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ECONOMICS/FINANCE/TRADING, etc. > FINANCIAL CRISES

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message 1: by Bentley, Group Founder, Leader, Chief (new)

Bentley | 44207 comments Mod
This is a thread to discuss Financial Crises and the history or origin of those crises - domestically and internationally.


message 2: by Douglass, HBC Admin/TL - Economics/Finance (last edited Mar 28, 2018 08:05PM) (new)

Douglass Gaking | 550 comments Mod
The End of Alchemy: Money, Banking, and the Future of the Global Economy

The End of Alchemy Money, Banking, and the Future of the Global Economy by Mervyn King by Mervyn King Mervyn King

Synopsis:

This may be the most comprehensive book on financial crises that has been published since the Great Recession. Mervyn King headed up the Bank of England during the 2008 Financial Crisis. King criticizes the system that allowed the crisis to happen, allowed the crises before it, and will inevitably create future crises if it is not changed.

King defines to financial alchemy as the transformation by banks of illiquid real assets into liquid financial assets. Banks finance long term lending with short-term borrowing, a risky practice that–when pushed to its limits–can result in financial ruin for the bank and its depositors if the short-term lending ever dries up. A run on the bank is often blamed on a lack of liquidity, but the real problem is often a lack of capital.

Banks put themselves in these risky positions because there is an economic incentive for them to do so. Central banks have acted as the "lender of last resort" for over a century. King argues that they should instead function as the "pawnbroker for all seasons." If you don't have the capital to use as collateral, we let you fail.

King focuses on a few core economic concepts to explain the problems that lead to economic crises and to propose solutions. He emphasizes that we need to change our perception from the economics of "stuff" to the economics of "stuff happens." This is an approach we should take in managing the macroeconomy, but also in our households and businesses.


message 3: by Douglass, HBC Admin/TL - Economics/Finance (new)

Douglass Gaking | 550 comments Mod
Stress Test: Reflections on Financial Crises

Stress Test Reflections on Financial Crises by Timothy F. Geithner by Timothy F. Geithner Timothy F. Geithner

Synopsis:

Timothy Geithner was President of the Federal Reserve Bank of New York from 2003 to 2009 and U.S. Secretary of the Treasury under from 2009 to 2013. Geithner explains how he and the other central bankers and government officials made decisions during the 2008 financial crisis and how they constructed bailouts and other solutions to the crisis.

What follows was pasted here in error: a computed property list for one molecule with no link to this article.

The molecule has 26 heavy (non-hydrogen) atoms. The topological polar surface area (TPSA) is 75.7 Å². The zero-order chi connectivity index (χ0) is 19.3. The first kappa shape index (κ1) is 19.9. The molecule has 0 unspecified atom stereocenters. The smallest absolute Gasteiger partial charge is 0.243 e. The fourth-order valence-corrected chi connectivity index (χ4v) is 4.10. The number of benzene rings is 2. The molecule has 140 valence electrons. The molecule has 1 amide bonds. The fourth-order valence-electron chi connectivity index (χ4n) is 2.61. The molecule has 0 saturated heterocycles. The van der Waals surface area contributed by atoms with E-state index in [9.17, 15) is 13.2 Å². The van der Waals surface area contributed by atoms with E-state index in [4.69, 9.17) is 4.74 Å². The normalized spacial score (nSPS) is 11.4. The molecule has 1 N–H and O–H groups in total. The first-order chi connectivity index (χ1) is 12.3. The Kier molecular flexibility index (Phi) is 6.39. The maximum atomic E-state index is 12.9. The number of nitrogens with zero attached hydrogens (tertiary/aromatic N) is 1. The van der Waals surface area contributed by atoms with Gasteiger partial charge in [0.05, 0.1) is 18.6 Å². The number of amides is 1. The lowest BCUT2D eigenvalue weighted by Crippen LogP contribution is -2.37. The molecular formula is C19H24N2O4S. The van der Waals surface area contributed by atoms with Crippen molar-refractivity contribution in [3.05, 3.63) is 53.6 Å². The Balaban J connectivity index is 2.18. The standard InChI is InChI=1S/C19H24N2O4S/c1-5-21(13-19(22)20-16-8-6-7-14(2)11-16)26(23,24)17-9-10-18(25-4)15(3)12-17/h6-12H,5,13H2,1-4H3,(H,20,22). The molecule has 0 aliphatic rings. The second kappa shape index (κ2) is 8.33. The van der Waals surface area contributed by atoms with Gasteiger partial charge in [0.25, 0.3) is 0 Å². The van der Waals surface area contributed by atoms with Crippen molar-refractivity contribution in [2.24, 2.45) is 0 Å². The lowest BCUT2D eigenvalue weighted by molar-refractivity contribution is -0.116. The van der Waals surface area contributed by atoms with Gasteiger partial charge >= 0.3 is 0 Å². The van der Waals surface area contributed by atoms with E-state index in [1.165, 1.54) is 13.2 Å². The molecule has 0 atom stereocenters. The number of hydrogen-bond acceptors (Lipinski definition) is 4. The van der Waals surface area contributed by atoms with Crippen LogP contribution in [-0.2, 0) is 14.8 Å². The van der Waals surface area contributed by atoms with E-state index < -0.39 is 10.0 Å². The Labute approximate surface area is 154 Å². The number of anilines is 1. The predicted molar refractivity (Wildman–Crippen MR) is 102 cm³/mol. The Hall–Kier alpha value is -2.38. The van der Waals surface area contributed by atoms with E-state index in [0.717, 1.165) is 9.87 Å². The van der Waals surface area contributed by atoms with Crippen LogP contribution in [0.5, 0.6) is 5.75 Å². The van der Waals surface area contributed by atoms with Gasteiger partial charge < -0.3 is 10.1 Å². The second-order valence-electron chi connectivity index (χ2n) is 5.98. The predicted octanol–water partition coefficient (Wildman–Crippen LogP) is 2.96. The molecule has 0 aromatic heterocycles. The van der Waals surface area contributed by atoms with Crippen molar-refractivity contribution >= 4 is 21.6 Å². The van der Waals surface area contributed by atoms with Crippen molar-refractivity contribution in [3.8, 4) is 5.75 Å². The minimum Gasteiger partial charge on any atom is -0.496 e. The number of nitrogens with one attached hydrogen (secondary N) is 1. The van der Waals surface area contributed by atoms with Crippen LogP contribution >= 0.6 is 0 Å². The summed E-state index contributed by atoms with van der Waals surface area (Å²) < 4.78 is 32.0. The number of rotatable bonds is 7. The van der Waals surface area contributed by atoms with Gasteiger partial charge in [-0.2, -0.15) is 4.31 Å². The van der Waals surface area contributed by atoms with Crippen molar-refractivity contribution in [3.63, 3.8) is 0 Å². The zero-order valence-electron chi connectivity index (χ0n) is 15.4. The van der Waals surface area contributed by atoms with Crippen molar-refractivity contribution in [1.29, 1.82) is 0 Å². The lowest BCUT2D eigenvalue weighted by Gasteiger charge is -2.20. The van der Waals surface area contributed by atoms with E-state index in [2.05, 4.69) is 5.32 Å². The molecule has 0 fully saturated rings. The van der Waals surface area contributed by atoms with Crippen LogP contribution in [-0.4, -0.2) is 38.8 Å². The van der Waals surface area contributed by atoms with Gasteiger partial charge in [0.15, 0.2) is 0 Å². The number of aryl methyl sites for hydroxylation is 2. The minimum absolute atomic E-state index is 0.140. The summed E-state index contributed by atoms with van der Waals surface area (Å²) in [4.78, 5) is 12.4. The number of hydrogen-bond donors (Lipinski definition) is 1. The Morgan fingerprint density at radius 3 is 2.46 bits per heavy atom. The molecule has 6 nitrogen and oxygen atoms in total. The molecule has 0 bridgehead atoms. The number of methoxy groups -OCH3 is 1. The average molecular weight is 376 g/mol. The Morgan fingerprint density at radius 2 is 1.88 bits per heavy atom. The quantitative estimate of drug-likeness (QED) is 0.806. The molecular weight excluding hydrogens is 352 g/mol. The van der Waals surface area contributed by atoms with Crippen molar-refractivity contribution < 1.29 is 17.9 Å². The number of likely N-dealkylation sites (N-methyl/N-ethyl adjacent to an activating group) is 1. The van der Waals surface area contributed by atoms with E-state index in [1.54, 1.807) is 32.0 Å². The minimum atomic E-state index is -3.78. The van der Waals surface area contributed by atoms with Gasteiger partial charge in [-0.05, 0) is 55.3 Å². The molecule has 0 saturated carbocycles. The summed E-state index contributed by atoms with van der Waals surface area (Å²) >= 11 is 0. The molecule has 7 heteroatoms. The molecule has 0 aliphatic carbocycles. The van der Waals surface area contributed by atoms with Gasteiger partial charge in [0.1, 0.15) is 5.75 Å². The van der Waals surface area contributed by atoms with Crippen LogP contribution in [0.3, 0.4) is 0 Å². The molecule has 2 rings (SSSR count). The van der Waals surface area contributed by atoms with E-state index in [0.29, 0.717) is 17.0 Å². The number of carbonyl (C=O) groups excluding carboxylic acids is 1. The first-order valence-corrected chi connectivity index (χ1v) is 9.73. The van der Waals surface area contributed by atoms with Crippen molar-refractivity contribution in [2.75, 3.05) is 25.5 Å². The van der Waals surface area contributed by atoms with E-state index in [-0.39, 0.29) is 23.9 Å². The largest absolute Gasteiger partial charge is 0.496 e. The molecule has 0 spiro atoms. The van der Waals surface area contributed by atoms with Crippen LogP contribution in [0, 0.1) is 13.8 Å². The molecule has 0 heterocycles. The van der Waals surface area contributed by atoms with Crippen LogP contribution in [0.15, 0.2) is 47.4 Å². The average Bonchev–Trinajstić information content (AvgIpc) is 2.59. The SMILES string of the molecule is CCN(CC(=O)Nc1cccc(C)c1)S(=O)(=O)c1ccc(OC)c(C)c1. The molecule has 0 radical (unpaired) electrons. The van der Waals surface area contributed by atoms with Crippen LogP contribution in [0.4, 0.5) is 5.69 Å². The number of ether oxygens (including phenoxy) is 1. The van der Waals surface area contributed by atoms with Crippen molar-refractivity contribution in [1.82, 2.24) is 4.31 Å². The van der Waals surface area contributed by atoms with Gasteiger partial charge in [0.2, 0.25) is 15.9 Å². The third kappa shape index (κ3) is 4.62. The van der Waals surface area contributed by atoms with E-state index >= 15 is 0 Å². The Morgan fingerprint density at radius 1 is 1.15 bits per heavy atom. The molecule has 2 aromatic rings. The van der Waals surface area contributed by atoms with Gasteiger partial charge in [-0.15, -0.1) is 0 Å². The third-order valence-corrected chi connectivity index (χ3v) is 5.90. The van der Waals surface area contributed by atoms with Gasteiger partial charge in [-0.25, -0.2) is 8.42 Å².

This book is mostly a personal defense of unpopular decisions like the TARP bailouts, saying that the bailouts worked because they injected capital into failing banks and liquidity into the banking industry, and that it "didn't cost the taxpayers anything" because the banks paid it back.

Geithner argues that they did what they had to do and that the criticisms of "moral hazard fundamentalists" are unrealistic. The American people were out for blood, but Geithner doesn't believe that punishing the bankers would have solved anything. Instead, he used whatever resources he could to help prop up the banks, even against the will of some of the banks that didn't want help.

Geithner does not talk much about the fundamental flaws in our financial system or how to prevent future crises.


message 4: by Bentley, Group Founder, Leader, Chief (new)

Bentley | 44207 comments Mod
Excellent add - I had just ordered that on audible last week.


message 5: by Douglass, HBC Admin/TL - Economics/Finance (new)

Douglass Gaking | 550 comments Mod
The Big Short: Inside the Doomsday Machine

The Big Short Inside the Doomsday Machine by Michael Lewis by Michael Lewis Michael Lewis

Synopsis:

Best-selling author Michael Lewis tells the story of a rogue group of investors who bet against mortgage-backed securities leading up to the 2008 Financial Crisis.

Lewis makes sense of a complex system of debt speculation that the people who were responsible for understanding didn't seem to understand. He concisely explains mortgage-backed securities, collateralized debt obligations, credit default swaps, and other technical finance concepts involved in the Crisis.

The investors covered by Lewis are outsiders. They share many characteristics with Wall Street stereotypes, but for various reasons they don't fit in to those social circles, which makes them fascinating characters. They invested all of their time and money (and their clients' money) into a bet that the entire system on Wall Street was built on a big lie.